For 155 years, legacy of enslaved people lives on at a historic Black church in Buckhead

"Closer Look" show host Rose Scott sits down with Pastor David F. Richards III at New Hope A.M.E. Church in Buckhead on Monday, June 3, 2024. They discuss the history of the church which was built by enslaved people and how the church has become a religious anchor for the Black community. (LaShawn Hudson/WABE)

Partly wood, vinyl and stone, New Hope African Methodist Episcopal Church is uniquely nestled inside Atlanta’s Buckhead neighborhood, an area full of million-dollar homes. However, Pastor David F. Richards III says a spiritual oasis resides inside the historic house of worship.

This year marks the church’s 155th anniversary. Richards says visitors feel something when they step inside the sanctuary.

“We say it’s the spiritual presence of the ancestors because those kings and queens who were taken from Africa, forced into labor, cleared the land, planted crop tobacco and planted cotton, built this country,” explained Richards.

“This church is 155 years old. It’s the original church. It’s the original wood because back during that time, indentured servants could not buy quality products.”

According to the church’s website, New Hope’s origins date back to 1869. Before the church building was established, emancipated African Americans gathered to worship God at “camp meetings” at the New Hope Campground.

In 1872, Buckhead farmer James H. Smith willed three acres of land for a church or school for “colored persons.” It’s the same land New Hope’s campus is on now.

In 1927, the church building was destroyed by a fire. It’s believed that building was built before the 1900s. Church members also built a tabernacle, which stood there until 1965.

Richards says it’s a blessing to serve as the pastor of a Black church with such a rich history. He says the genuine love and passion that people feel when they fellowship at the historic church comes from the church members themselves.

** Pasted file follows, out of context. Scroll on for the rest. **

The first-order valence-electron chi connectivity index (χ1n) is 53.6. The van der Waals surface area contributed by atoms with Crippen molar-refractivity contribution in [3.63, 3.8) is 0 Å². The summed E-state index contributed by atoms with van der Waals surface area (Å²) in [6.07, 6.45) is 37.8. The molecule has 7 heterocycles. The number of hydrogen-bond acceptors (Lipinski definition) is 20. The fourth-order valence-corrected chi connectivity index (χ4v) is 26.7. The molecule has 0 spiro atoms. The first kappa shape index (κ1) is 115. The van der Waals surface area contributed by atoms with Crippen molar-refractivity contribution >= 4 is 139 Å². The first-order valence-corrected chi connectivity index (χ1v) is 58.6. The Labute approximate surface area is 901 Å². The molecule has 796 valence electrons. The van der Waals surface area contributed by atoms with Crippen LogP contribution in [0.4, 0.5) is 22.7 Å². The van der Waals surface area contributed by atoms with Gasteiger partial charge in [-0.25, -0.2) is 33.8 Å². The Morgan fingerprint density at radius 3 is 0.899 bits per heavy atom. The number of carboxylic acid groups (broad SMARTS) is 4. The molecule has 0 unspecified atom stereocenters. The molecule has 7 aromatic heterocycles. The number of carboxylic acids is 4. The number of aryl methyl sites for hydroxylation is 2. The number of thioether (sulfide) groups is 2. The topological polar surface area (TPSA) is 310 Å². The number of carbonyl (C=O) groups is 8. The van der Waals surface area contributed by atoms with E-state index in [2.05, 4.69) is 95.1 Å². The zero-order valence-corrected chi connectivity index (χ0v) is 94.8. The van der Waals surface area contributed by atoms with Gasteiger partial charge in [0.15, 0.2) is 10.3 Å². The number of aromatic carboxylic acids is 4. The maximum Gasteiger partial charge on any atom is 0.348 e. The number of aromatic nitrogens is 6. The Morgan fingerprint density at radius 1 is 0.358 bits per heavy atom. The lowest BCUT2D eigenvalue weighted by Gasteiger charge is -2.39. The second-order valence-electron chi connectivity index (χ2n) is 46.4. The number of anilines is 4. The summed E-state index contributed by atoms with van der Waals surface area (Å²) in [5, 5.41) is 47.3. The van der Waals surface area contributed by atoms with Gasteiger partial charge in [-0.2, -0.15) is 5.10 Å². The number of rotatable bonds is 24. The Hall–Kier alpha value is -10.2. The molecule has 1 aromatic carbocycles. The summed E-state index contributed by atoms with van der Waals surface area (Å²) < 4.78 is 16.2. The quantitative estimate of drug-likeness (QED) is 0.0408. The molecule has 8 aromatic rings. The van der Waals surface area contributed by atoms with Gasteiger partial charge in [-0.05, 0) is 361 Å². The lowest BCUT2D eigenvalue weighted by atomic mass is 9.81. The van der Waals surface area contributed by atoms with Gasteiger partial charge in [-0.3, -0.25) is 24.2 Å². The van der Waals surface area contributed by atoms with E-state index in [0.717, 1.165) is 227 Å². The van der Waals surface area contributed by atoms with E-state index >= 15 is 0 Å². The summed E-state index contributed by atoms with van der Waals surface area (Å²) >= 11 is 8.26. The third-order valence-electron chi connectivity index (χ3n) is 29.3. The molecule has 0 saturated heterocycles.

“We are on, I would say, our fifth generation of bloodline that built the church, that cropped the fields – that made this area what it is today,” said Richards as he talked with “Closer Look” show host Rose Scott for a sit-down interview inside the church.

Behind them is a stained, colorful church window that bears the name of the church’s first pastor. Richards says Rev. Roland Worsham was born enslaved but died a free man.

For Part 1 of the interview, Scott talks with Richards about the church’s response to the pandemic and racial unrest following the police killing of George Floyd. He also talked about the importance of prayer without ceasing and why he believes faith leaders should come together to have continuous conversations about solutions amid the Israel-Hamas war.

Faith leaders should come to the table,” said Richards. “You can’t do it over a few days. This has evolved over thousands of years.”

He further explained that God loves everyone who gives credence to love and uplift.  

Part 2 of the interview picks up at the church’s cemetery across the street from the church. Richards talks with Scott about the cemetery’s history and notes that the church’s first pastor and WWII soldiers are buried on the grounds. He also shows Scott the graveyard that sits directly behind the historic church, where enslaved members of the original house of worship are buried.

As the interview ended, Richards pointed out the church’s stone foundation. He says enslaved people from Africa, who understood the importance of having a place to worship, built it, all while living through difficult times.

“Remember how people served to make a difference,” said Richards. “We must remember.”